What about the Republicans besides Gingrich and Romney? They have been criticized for being less than spectacular, but that is not fair. In fact, I think just about all of them are material for hopefully a Republican cabinet in 2013. That even goes for Herman Cain, who suspended his campaign when he was done in by his past associations with women who were not his wife. The challenge for Cain, and really all the GOP candidates is how to maintain yourself as a national figure, and for that he did not appear to be ready. Clearly he will be a top economic adviser should a Republican defeat Obama.
Former U.S. Sen. Rick Santorum is more popular outside his home state of Pennsylvania than inside. Santorum wrongly supported Arlen Specter in a Republican primary against now Sen. Pat Toomey, only a few years before Specter bolted the GOP for the Democrats. Santorum deserves credit for being among the first to identify the threat of radical Islamic fundamentalism after 9/11, but other than that, it’s hard to see him gaining a groundswell of support to push him over the top. Santorum’s a sure pick for Secretary of State or Defense.
Ron Paul is everybody’s darling. His following is the most devoted. Just about every conservative agrees with him 100 percent on domestic issues. However, his comments about foreign policy, I believe, show a profound naivete. I’m not even talking about his lack of support for Israel, which is of course, a concern. It’s more that he seems to have no true understanding of international relations except for taking the position of greatly scaling back American commitments overseas, which all in all, makes sense. Nevertheless, Paul’s disqualified for foreign policy inexperience, but hopefully he will be the next Secretary of the Treasury.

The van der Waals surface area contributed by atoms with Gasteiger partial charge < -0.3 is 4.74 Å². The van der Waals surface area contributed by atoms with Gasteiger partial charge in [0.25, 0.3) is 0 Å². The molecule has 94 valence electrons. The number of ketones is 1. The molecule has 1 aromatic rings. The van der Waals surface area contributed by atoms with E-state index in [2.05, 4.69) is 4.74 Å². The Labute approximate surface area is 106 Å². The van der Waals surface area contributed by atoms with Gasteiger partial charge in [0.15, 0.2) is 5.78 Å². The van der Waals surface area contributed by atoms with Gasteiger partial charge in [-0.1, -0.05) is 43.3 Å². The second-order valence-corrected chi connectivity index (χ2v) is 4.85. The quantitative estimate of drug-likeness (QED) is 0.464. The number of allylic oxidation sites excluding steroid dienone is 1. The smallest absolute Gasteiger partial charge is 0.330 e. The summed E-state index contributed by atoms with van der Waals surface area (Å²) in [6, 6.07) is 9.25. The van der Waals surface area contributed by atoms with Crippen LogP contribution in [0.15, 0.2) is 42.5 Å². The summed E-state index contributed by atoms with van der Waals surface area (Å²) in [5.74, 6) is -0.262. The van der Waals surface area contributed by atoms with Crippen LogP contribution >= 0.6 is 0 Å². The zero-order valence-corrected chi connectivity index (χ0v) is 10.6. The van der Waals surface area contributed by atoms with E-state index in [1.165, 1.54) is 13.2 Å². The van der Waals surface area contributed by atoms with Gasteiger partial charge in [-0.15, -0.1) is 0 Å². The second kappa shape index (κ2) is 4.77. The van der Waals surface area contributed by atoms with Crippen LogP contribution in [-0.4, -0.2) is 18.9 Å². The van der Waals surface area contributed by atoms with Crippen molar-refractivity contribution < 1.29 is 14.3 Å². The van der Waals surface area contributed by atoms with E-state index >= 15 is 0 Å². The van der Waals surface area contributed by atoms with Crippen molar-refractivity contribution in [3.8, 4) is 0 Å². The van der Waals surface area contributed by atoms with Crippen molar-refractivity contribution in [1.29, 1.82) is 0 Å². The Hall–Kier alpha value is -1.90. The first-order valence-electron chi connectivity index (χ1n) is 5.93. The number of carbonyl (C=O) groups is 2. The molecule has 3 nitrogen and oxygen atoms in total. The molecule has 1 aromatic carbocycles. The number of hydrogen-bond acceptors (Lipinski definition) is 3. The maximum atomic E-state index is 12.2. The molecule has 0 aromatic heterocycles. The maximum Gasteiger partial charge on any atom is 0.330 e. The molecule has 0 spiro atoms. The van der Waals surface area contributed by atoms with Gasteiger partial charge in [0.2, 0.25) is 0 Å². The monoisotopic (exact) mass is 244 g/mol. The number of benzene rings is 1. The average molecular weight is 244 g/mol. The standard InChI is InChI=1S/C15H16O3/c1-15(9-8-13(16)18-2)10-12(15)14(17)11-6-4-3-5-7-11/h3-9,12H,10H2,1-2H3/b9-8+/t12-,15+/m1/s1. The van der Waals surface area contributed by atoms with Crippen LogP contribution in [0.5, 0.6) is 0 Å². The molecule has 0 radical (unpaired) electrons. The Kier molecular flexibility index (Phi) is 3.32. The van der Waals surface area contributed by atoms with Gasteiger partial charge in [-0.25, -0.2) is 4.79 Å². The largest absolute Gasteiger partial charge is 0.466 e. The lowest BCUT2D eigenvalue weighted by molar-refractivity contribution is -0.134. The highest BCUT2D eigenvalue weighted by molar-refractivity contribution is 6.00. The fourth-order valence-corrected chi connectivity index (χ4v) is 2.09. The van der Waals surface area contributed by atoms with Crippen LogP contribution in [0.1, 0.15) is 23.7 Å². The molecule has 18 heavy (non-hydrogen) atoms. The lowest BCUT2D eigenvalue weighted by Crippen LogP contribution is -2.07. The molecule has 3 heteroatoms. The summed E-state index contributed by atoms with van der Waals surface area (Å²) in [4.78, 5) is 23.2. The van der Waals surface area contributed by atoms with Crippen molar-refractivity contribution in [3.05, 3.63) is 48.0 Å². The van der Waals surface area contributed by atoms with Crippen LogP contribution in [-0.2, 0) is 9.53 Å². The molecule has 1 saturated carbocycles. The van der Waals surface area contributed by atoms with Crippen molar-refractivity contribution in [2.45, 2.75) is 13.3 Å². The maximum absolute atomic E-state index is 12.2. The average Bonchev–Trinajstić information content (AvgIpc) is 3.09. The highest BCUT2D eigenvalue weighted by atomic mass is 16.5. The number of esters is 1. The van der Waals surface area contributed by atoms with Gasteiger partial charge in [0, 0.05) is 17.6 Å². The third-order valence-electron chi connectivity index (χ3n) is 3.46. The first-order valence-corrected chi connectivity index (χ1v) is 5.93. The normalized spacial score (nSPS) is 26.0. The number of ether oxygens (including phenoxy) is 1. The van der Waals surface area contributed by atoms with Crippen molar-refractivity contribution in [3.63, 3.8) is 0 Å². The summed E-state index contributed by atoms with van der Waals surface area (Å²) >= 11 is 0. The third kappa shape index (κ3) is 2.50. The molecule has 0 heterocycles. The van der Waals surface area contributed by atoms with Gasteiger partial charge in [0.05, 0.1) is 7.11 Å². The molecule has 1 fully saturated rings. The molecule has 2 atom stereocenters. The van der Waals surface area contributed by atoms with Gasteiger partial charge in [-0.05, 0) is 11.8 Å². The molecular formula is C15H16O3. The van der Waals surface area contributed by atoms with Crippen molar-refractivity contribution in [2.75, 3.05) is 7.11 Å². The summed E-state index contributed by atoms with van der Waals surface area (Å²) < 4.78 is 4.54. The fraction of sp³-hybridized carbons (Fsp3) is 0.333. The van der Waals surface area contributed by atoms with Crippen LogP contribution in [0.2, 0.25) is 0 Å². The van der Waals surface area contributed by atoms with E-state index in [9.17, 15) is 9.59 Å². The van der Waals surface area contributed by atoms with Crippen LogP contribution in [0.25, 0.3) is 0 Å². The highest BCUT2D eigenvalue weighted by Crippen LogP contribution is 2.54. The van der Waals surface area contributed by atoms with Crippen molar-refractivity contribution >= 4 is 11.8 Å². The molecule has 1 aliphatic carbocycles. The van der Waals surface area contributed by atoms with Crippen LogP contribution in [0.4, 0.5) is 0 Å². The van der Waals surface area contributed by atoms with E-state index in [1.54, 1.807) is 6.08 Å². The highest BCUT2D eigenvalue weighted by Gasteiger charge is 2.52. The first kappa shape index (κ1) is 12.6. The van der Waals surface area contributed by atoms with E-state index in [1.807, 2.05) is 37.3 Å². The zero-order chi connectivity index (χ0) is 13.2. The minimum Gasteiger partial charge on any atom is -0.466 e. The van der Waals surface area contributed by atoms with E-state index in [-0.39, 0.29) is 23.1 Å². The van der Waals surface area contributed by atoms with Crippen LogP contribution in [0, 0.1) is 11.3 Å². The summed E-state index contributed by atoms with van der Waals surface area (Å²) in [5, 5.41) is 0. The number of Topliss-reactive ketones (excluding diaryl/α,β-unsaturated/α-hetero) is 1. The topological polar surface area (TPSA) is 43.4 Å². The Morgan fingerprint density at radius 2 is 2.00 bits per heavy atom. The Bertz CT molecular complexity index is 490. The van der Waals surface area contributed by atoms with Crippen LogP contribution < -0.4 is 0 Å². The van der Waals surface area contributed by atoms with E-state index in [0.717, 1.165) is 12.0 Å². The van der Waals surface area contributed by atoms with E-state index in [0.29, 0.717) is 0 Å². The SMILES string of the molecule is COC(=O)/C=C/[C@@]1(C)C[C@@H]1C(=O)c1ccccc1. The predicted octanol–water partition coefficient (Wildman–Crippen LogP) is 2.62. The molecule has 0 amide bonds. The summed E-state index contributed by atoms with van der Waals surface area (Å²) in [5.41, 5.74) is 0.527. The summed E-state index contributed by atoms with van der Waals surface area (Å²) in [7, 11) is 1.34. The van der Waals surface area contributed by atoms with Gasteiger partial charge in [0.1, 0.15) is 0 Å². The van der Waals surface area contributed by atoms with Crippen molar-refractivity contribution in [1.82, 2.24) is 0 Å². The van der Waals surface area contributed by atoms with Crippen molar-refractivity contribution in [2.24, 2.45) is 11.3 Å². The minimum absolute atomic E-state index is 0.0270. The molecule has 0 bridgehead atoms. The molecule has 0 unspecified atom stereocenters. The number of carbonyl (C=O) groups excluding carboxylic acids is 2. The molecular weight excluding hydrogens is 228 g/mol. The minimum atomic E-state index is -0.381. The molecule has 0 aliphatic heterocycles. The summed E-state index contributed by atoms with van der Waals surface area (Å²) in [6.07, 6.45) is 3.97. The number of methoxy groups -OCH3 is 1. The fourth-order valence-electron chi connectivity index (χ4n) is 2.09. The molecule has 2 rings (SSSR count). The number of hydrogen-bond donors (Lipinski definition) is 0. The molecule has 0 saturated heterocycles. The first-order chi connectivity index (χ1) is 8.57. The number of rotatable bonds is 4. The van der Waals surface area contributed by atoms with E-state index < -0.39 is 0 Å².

Rick Perry? We’re not accepting another “conservative” Texas Republican governor so soon after the George W. Bush presidency, especially since Perry has been in government his whole life and believes in crony capitalism. Stay in the Lone Star State, governor, and solve what to do about securing the border with Mexico, and then we’ll talk.
Last but not least, Michele Bachmann. The only true conservative in the race, and a great patriot of this country. Unfortunately, because she is a woman, she’ll have to clean up her own party first the way that Sarah Palin did in Alaska, before she could be considered the Republican standard-bearer for the White House. Nevertheless, as an attorney, Bachmann is the perfect choice to overhaul the Eric Holder Department of Justice.
As for Obama, his poll numbers have come back, and his support remains steadfast among the unions, university faculty, public school teachers, and public employees. However, independents, bamboozled in 2008, have deserted him. The poor economy, unemployment, and the debt in the United States and in Europe are enough to bring Obama down in 2012, as long as the Republicans nominate a conservative with national appeal.
So the question remains has Gingrich grown enough to deserve a second chance. Frankly, we have no other serious choice or it’s going to be four more years of Obama, out-of-control spending, and socialism.
Daniel Wiseman is an independent political commentator, who focuses on national and international affairs. He spent nine years as a professional journalist in Wyoming before working in fund-raising, non-profit management, and is now working in New York City. Wiseman focuses his writing on how to bring the United States back to its Constitutional moorings. He writes exclusively for Canada Free Press.